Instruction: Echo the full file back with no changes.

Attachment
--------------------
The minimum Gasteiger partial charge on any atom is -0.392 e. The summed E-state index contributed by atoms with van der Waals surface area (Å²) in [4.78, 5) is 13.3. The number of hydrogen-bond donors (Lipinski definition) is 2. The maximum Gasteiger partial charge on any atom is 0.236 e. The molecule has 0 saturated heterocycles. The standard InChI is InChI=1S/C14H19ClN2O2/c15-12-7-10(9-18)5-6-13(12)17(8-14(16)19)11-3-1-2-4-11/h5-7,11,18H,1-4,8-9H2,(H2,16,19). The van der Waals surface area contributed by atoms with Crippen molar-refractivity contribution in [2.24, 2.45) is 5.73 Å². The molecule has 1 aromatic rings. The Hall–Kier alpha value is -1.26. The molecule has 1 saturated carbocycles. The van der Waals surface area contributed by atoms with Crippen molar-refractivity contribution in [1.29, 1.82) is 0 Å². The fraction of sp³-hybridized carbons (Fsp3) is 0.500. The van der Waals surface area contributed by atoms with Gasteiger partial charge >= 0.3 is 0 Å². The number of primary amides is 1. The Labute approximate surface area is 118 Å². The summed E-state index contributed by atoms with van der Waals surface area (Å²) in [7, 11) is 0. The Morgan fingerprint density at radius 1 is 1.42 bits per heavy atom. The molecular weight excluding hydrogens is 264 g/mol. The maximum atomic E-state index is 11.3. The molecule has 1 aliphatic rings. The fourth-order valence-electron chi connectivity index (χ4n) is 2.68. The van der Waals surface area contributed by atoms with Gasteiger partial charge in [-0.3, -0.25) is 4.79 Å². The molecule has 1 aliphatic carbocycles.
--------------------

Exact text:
The minimum Gasteiger partial charge on any atom is -0.392 e. The summed E-state index contributed by atoms with van der Waals surface area (Å²) in [4.78, 5) is 13.3. The number of hydrogen-bond donors (Lipinski definition) is 2. The maximum Gasteiger partial charge on any atom is 0.236 e. The molecule has 0 saturated heterocycles. The standard InChI is InChI=1S/C14H19ClN2O2/c15-12-7-10(9-18)5-6-13(12)17(8-14(16)19)11-3-1-2-4-11/h5-7,11,18H,1-4,8-9H2,(H2,16,19). The van der Waals surface area contributed by atoms with Crippen molar-refractivity contribution in [2.24, 2.45) is 5.73 Å². The molecule has 1 aromatic rings. The Hall–Kier alpha value is -1.26. The molecule has 1 saturated carbocycles. The van der Waals surface area contributed by atoms with Crippen molar-refractivity contribution in [1.29, 1.82) is 0 Å². The fraction of sp³-hybridized carbons (Fsp3) is 0.500. The van der Waals surface area contributed by atoms with Gasteiger partial charge >= 0.3 is 0 Å². The number of primary amides is 1. The Labute approximate surface area is 118 Å². The summed E-state index contributed by atoms with van der Waals surface area (Å²) in [7, 11) is 0. The Morgan fingerprint density at radius 1 is 1.42 bits per heavy atom. The molecular weight excluding hydrogens is 264 g/mol. The maximum atomic E-state index is 11.3. The molecule has 1 aliphatic rings. The fourth-order valence-electron chi connectivity index (χ4n) is 2.68. The van der Waals surface area contributed by atoms with Gasteiger partial charge in [-0.3, -0.25) is 4.79 Å². The molecule has 1 aliphatic carbocycles.